This a capella singing tradition takes its name from the 1844 hymn book, The Sacred Harp and represents the largest surviving branch of traditional American Shape Note Singing. This style of church music utilized four syllables (fa-sol-la-mi) which were represented by four shapes in later hymnals; the triangle, circle, square and diamond. These shaped notes allowed untrained or illiterate church members to participate in the worship service. Frequently the assembled singers would sing the notes first and then follow with the words. In Sacred Harp singing members sit facing inward in a hollow square. The leader will select the tune and beat time with their hand while standing in the center of the square. Any participant is welcome to lead if they so chose. The tradition proved popular with both Anglo and African American churches, especially in rural areas where it is still practiced.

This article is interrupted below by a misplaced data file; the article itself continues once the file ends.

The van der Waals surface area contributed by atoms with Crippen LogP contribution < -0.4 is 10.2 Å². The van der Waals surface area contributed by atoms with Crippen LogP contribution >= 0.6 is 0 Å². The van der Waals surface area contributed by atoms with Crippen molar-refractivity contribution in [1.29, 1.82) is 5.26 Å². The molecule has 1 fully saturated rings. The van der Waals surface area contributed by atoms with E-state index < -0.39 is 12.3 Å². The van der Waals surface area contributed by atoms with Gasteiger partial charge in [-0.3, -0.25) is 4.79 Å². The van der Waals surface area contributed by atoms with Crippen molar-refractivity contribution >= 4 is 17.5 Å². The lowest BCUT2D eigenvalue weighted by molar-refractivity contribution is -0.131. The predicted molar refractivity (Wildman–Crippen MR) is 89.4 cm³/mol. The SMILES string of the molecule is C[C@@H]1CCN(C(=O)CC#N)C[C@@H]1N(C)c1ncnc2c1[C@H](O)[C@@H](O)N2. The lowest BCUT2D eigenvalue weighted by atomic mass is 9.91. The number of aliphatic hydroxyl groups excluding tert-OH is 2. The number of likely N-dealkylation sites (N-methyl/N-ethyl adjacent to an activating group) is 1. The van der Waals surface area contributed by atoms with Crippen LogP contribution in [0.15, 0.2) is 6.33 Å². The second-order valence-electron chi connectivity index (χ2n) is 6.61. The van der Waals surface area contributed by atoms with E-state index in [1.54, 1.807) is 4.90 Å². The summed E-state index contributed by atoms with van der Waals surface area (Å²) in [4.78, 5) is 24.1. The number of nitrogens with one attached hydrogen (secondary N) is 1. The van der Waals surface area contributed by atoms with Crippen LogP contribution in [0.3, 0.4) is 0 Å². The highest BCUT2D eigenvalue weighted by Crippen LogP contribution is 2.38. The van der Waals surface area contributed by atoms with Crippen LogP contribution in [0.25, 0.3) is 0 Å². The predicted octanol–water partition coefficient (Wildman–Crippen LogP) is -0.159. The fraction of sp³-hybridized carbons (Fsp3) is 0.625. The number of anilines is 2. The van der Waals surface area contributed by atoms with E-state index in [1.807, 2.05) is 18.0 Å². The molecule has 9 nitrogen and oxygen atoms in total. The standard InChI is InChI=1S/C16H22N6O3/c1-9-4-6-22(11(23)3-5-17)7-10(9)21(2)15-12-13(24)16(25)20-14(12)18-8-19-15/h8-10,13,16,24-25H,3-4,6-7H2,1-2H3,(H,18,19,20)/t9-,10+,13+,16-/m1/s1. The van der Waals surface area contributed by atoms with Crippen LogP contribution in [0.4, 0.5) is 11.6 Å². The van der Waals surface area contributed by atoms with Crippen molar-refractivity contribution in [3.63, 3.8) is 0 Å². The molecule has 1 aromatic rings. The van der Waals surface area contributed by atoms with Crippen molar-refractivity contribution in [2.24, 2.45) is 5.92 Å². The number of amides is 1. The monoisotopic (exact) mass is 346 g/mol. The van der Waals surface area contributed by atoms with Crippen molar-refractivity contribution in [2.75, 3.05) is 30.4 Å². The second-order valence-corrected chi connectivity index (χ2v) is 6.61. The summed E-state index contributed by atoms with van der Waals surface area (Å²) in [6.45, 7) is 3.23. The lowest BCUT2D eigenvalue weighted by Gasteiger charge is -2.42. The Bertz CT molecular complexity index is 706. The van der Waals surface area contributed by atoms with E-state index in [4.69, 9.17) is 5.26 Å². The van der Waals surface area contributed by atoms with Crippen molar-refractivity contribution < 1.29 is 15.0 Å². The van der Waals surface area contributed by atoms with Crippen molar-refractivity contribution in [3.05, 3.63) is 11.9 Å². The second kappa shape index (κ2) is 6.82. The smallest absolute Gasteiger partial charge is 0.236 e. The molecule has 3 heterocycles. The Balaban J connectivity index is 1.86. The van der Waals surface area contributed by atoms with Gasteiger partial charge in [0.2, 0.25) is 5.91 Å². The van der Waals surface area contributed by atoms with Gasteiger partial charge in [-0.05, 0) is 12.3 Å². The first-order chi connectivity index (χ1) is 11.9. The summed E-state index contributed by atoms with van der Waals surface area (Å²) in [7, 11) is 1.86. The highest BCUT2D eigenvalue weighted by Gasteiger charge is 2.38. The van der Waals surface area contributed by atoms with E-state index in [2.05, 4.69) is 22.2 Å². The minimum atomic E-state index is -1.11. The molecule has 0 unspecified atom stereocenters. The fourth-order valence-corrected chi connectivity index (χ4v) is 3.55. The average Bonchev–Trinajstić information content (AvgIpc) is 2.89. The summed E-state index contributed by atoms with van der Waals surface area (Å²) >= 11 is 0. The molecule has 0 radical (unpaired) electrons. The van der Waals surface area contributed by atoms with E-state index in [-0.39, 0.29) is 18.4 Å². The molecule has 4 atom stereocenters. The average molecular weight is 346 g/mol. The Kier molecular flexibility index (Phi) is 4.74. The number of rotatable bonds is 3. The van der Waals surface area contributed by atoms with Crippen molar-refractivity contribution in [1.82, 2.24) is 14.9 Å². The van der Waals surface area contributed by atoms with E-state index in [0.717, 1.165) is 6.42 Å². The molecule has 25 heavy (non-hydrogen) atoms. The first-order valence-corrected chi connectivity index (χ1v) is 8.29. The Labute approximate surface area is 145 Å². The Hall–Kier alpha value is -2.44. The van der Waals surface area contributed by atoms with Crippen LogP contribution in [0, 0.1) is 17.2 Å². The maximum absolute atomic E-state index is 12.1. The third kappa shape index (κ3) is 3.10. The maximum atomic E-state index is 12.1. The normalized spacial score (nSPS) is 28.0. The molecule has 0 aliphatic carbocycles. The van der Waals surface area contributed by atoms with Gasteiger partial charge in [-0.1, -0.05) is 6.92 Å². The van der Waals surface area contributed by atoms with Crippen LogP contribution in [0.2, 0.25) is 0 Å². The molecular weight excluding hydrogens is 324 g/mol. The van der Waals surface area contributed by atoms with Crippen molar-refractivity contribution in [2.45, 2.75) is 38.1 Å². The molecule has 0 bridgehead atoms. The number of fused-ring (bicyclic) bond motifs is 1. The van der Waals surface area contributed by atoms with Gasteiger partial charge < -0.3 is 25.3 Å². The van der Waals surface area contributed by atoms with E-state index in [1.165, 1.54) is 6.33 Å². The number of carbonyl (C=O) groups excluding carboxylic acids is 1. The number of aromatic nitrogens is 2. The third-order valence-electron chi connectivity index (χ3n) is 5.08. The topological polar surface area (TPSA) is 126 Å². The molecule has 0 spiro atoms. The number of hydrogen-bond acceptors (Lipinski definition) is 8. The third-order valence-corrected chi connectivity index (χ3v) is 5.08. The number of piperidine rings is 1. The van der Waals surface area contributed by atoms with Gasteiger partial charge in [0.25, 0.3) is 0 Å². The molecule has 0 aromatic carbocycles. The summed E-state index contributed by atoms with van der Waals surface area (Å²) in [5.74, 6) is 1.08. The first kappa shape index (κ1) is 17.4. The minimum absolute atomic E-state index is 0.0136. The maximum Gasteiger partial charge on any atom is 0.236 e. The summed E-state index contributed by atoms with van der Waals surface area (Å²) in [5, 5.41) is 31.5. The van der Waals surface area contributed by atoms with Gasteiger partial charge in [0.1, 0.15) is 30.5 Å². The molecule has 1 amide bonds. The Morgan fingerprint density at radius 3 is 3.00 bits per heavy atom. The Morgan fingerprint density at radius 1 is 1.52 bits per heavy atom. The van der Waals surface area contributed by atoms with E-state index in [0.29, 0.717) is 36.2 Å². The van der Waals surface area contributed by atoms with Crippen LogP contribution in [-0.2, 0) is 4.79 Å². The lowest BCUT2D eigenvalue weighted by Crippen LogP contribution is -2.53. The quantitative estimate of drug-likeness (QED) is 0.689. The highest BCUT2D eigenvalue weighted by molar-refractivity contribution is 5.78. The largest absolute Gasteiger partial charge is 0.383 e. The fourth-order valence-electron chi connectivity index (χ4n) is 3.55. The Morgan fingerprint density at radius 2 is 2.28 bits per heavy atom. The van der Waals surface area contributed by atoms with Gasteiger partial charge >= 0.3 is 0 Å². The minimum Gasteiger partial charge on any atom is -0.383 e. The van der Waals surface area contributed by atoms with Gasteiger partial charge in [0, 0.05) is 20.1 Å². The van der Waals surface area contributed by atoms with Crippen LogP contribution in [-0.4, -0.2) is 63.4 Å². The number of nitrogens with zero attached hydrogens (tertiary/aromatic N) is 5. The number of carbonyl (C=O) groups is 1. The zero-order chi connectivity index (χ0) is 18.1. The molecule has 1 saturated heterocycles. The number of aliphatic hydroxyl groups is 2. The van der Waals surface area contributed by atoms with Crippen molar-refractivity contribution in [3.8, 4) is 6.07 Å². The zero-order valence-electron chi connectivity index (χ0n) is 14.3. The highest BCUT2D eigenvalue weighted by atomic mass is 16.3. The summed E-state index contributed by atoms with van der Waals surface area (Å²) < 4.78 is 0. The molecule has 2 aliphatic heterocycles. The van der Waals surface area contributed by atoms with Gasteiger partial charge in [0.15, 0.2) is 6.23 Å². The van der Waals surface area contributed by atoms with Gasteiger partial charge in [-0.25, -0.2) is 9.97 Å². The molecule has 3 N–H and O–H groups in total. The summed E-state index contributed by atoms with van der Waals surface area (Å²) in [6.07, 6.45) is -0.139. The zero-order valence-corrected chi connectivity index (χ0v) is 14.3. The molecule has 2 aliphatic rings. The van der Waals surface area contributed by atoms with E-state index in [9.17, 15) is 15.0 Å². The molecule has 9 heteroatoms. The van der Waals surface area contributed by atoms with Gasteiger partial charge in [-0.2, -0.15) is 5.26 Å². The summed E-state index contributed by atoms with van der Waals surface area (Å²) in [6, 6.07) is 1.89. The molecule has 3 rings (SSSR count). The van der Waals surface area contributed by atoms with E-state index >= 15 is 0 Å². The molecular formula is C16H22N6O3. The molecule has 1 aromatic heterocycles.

Learning Unit: Sacred Harp Singing
Campbellton Shaped Note Convention - T80-89 - T80-93
Bethlehem Primitive Baptist Church - T83-74 - T83-76
Jackson County Library Program: Shape Note Singing - C83-122
Sacred Harp Singers of Quincy, Georgia - T77-256
Sacred Harp Workshop 2000 Florida Folk Festival - D00-35